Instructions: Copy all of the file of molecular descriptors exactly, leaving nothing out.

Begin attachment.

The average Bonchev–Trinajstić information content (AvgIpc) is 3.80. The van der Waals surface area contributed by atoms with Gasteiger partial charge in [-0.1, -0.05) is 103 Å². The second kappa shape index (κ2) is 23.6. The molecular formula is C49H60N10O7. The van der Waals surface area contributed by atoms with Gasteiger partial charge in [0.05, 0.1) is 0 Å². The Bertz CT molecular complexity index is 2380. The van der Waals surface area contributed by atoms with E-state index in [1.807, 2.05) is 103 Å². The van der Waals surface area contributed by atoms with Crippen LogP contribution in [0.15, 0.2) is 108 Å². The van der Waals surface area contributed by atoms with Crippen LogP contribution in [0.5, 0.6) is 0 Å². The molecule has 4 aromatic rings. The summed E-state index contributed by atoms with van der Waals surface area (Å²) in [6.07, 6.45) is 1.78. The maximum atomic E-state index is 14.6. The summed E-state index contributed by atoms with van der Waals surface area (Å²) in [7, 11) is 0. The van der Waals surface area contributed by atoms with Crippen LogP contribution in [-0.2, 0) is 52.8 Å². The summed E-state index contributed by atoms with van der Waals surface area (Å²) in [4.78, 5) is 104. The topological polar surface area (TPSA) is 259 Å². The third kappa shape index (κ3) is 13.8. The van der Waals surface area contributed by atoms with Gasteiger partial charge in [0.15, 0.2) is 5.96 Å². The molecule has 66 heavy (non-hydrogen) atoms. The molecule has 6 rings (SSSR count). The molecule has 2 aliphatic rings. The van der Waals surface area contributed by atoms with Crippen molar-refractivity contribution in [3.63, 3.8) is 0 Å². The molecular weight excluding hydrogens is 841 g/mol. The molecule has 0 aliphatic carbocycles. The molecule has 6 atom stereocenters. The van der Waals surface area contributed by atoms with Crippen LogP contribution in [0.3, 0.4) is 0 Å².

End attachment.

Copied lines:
The average Bonchev–Trinajstić information content (AvgIpc) is 3.80. The van der Waals surface area contributed by atoms with Gasteiger partial charge in [-0.1, -0.05) is 103 Å². The second kappa shape index (κ2) is 23.6. The molecular formula is C49H60N10O7. The van der Waals surface area contributed by atoms with Gasteiger partial charge in [0.05, 0.1) is 0 Å². The Bertz CT molecular complexity index is 2380. The van der Waals surface area contributed by atoms with E-state index in [1.807, 2.05) is 103 Å². The van der Waals surface area contributed by atoms with Crippen LogP contribution in [0.15, 0.2) is 108 Å². The van der Waals surface area contributed by atoms with Crippen LogP contribution in [0.5, 0.6) is 0 Å². The molecule has 4 aromatic rings. The summed E-state index contributed by atoms with van der Waals surface area (Å²) in [6.07, 6.45) is 1.78. The maximum atomic E-state index is 14.6. The summed E-state index contributed by atoms with van der Waals surface area (Å²) in [7, 11) is 0. The van der Waals surface area contributed by atoms with Crippen LogP contribution in [-0.2, 0) is 52.8 Å². The summed E-state index contributed by atoms with van der Waals surface area (Å²) in [4.78, 5) is 104. The topological polar surface area (TPSA) is 259 Å². The third kappa shape index (κ3) is 13.8. The van der Waals surface area contributed by atoms with Gasteiger partial charge in [0.15, 0.2) is 5.96 Å². The molecule has 66 heavy (non-hydrogen) atoms. The molecule has 6 rings (SSSR count). The molecule has 2 aliphatic rings. The van der Waals surface area contributed by atoms with Crippen molar-refractivity contribution in [3.63, 3.8) is 0 Å². The molecular weight excluding hydrogens is 841 g/mol. The molecule has 0 aliphatic carbocycles. The molecule has 6 atom stereocenters. The van der Waals surface area contributed by atoms with Crippen LogP contribution in [0.3, 0.4) is 0 Å².